18  Then Jesus approached and said to them, “All power in heaven and on earth has been given to me. 19 Go, therefore, and make disciples of all nations, baptizing them in the name of the Father, and of the Son, and of the holy Spirit, 20 teaching them to observe all that I have commanded you. And behold, I am with you always, until the end of the age.” (Matthew 28:18-20)

16 Whoever listens to you listens to me. Whoever rejects you rejects me. And whoever rejects me rejects the one who sent me.” (Luke 10:16)

21 [Jesus] said to them again, “Peace be with you. As the Father has sent me, so I send you.” 22 And when he had said this, he breathed on them and said to them, “Receive the holy Spirit. 23 Whose sins you forgive are forgiven them, and whose sins you retain are retained.”  (John 20:21-23)

New American Bible, Revised Edition (Washington, DC: The United States Conference of Catholic Bishops, 2011)

These words are important. Jesus makes some important promises about His Church.

Laying all this out, we can see that whatever this Church may be, it was not a mere incidental point in Jesus' mission. He intends His mission to continue, even after His Death and Resurrection. So, considering all these points that the Bible makes, if the Catholic Church is not the Church established by Christ, where is it?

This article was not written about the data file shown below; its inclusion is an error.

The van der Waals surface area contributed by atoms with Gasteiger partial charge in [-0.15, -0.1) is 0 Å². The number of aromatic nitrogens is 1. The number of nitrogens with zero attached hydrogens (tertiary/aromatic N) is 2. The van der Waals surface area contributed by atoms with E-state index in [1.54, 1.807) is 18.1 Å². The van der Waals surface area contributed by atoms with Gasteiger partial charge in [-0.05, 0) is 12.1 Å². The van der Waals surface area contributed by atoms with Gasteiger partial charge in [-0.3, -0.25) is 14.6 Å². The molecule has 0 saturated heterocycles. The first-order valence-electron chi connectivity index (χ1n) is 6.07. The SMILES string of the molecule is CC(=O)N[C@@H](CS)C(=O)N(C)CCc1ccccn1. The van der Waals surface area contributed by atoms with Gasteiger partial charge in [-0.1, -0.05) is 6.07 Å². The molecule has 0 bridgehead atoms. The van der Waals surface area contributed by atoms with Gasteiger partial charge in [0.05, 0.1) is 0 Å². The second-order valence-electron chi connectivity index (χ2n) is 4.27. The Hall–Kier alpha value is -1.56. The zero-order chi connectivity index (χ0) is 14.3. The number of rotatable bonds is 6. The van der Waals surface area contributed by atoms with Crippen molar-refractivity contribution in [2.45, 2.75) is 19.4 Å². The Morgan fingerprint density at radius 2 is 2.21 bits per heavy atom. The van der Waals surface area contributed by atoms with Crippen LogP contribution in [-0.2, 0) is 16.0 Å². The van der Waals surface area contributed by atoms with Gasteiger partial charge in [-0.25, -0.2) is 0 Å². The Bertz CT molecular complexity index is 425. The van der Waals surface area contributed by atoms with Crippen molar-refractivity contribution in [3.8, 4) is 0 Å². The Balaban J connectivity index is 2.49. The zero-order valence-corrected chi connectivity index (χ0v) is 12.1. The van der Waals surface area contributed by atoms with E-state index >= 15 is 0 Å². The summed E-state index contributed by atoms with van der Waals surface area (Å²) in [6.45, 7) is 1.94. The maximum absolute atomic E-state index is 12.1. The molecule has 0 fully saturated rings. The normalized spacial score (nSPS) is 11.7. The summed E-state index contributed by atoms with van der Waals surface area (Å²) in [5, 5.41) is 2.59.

• It can't be Invisible . . . otherwise, how could we go to it?
  • It can't have ever died out . . . or have come into existence centuries or millennia later.
  • It has to have the authority of Christ.
  • It has to have the authority to bind and loose . . . which means it has to be protected from teaching error. Otherwise Jesus would have to bind sin and loose His commandments in Heaven.
  • It has the authority to forgive sins.
  • It is centered under the headship of Peter.
  • It has to be carrying out the mission of Christ to the whole world . . . not merely serving one community or one ethnicity or one nation.

As Catholics, we believe that this Church is the Catholic Church, given the authority and the responsibility along with the protections needed to avoid teaching error.

What This Means

That leads us to the moment of truth. There are two (and only two) options:

  1. If the Catholic Church is this Church established by Christ, then her teachings are not arbitrary, but have the authority of Christ behind them.
  2. If the Catholic Church is not this Church established by Christ, then her teachings have no authority behind them except perhaps the power of persuasion.

Once one realizes this, the Catholic has a decision to make before there is ever a risk of winding up in conflict with the Church. If one recognizes this authority as being from Christ, then one should be aware that the Church teachings need to be followed and that decisions that might put one in conflict to the Church must be avoided.

Once this is grasped, one can look at the different issues on Church teaching. For example, Abortion, Contraception, Divorce and Remarriage, "Gay" Marriage, Women's Ordination and others. There's no sense in getting angry at the Church. She does this because she thinks she must teach this way to be faithful to Christ. If one agrees that Christ gave her that authority, then the Church teaching has Christ's authority and fighting the Church teaching is fighting God.